Virgin & Child by Maggie Hamand – humanity and faith in an engaging book of big questions
There is a new Pope in this strangely moving and intensely thoughtful book. Pope Patrick is the first Irish Pope in hundreds of years, but apart from retaining his own name he is determined to uphold a vital church teaching on abortion and much else. This is a book which takes a fantastic idea and makes it realistic by the small details, the memories and the anxieties which everyone faces. It has much to say about the Vatican but in such a way that makes it human rather than splendid. Patrick is the central character, but we feel his every emotion, follow his thoughts and see what he sees just as surely as if he had narrated it. The people around him are carefully described in enormous detail as they confront him, talk to him and mix awe of his papacy with real human emotions. There is so much to consider in this powerful novel which is strangely compelling in its unique set of themes. I was intrigued and pleased to have the opportunity to read and review this unusual book.
Patrick views an early public appearance as Pope with some trepidation. His attention is sought by women who have much to say on the papal and Catholic Church’s attitude to pregnancy, termination and lost babies. This is given an identity when he is verbally and physically attacked by a lone woman who has a strange effect on his thoughts. Not that he is allowed to dwell on any one thing for long, as he is besieged by Cardinals, press officers and other men who feel they know best. He struggles to maintain his own humanitarian views, his own perspective on questions of faith, but soon a series of traumatic revelations which make him question everything. As he flounders for guidance and certainty in his faith, he is confronted by the past and present in many disturbing ways.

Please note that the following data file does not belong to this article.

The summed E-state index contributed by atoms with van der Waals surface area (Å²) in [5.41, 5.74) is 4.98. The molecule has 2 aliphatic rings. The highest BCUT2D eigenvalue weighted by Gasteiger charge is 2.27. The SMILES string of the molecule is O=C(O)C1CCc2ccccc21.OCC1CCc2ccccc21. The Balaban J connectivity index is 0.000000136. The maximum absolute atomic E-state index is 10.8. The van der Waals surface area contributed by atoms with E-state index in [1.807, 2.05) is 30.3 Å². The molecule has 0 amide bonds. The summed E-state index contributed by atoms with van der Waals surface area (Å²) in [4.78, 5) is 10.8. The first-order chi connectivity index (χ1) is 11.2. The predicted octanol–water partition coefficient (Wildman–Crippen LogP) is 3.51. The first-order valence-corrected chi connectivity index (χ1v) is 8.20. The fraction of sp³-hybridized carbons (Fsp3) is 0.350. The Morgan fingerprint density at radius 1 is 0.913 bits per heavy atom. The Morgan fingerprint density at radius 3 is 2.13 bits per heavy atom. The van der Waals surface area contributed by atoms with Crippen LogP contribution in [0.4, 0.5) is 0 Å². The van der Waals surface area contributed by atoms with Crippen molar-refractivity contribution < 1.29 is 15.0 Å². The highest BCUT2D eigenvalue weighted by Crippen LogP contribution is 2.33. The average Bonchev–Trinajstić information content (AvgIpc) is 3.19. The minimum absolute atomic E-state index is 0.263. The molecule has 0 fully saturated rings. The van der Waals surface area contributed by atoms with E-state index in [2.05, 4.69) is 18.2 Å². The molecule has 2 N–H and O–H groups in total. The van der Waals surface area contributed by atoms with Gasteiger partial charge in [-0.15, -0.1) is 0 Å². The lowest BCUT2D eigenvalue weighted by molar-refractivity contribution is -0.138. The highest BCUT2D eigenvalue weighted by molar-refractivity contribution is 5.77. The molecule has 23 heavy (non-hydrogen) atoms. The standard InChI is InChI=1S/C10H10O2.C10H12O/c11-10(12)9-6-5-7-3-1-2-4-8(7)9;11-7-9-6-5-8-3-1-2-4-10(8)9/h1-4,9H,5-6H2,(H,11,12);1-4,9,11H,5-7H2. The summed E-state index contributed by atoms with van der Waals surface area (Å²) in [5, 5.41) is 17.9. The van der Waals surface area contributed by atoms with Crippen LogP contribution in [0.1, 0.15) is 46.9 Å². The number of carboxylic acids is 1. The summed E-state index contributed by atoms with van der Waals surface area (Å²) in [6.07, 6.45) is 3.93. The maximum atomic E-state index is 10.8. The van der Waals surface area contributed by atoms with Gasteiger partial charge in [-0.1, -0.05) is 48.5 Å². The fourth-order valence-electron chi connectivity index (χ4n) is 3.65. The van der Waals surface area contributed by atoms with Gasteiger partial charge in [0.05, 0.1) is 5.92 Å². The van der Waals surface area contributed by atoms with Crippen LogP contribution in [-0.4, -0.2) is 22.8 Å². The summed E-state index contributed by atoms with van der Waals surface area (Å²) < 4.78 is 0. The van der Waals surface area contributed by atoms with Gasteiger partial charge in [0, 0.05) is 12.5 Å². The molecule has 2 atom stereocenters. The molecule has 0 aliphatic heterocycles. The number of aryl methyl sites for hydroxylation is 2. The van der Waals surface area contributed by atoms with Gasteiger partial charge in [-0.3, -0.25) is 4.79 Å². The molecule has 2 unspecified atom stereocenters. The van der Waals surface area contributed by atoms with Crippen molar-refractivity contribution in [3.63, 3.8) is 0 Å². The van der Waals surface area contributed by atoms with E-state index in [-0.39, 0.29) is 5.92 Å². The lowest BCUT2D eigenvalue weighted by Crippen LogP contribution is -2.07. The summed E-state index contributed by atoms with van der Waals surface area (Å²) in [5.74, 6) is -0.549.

On a brief trip home to Ireland he discovers more about his past and reflects on his life, as he discovers more about family and friends. That he is shocked by revelations is carefully handled as some of them explain much about his perceptions and indeed faith. As tension grows in this book, the suspense is very human and well handled in the context of Vatican politics.
This is a book of humanity and faith. It has much to say about the politics of an establishment when tested by humanity in the shape of one individual. This is an engaging read which really provokes thought in so many ways, painful and otherwise. As issues of contemporary life are confronted from a position of faith and humanity, there is so much to consider in this book which gives a human face to the great questions of the day. It is a moving book in so many ways, as the reader follows Patrick’s progress through so many dilemmas. A challenging and worthwhile read, there is so much weight to a book which draws attention to some of the most basic questions of life and ultimately love.
This is a very different book from others I have reviewed here – there is quite a variety on this site! A friend just texted me to enquire whether I was worried about running out of books. Happily this is not an imminent worry, if only because I have two book trollies with some tempting books on them. Apparently there are now eighty four British Library Crime Classics books out – I could start a re read if all else fails…